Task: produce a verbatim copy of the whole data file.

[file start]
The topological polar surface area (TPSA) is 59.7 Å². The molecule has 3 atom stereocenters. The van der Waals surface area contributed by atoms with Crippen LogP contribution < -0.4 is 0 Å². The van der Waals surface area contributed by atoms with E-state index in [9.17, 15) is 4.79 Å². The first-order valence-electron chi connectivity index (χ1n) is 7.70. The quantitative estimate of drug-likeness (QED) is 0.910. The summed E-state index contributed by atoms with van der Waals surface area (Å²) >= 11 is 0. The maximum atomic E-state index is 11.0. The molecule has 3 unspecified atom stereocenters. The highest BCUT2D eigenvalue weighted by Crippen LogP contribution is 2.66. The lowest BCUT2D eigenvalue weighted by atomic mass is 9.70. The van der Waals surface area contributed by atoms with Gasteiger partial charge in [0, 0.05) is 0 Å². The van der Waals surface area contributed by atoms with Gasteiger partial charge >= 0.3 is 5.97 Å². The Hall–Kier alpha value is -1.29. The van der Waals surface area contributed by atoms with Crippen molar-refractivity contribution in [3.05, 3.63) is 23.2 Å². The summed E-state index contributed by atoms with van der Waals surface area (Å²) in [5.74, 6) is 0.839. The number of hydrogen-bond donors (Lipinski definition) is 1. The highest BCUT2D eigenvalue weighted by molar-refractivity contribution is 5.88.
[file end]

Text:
The topological polar surface area (TPSA) is 59.7 Å². The molecule has 3 atom stereocenters. The van der Waals surface area contributed by atoms with Crippen LogP contribution < -0.4 is 0 Å². The van der Waals surface area contributed by atoms with E-state index in [9.17, 15) is 4.79 Å². The first-order valence-electron chi connectivity index (χ1n) is 7.70. The quantitative estimate of drug-likeness (QED) is 0.910. The summed E-state index contributed by atoms with van der Waals surface area (Å²) >= 11 is 0. The maximum atomic E-state index is 11.0. The molecule has 3 unspecified atom stereocenters. The highest BCUT2D eigenvalue weighted by Crippen LogP contribution is 2.66. The lowest BCUT2D eigenvalue weighted by atomic mass is 9.70. The van der Waals surface area contributed by atoms with Gasteiger partial charge in [0, 0.05) is 0 Å². The van der Waals surface area contributed by atoms with Gasteiger partial charge >= 0.3 is 5.97 Å². The Hall–Kier alpha value is -1.29. The van der Waals surface area contributed by atoms with Crippen molar-refractivity contribution in [3.05, 3.63) is 23.2 Å². The summed E-state index contributed by atoms with van der Waals surface area (Å²) in [5.74, 6) is 0.839. The number of hydrogen-bond donors (Lipinski definition) is 1. The highest BCUT2D eigenvalue weighted by molar-refractivity contribution is 5.88.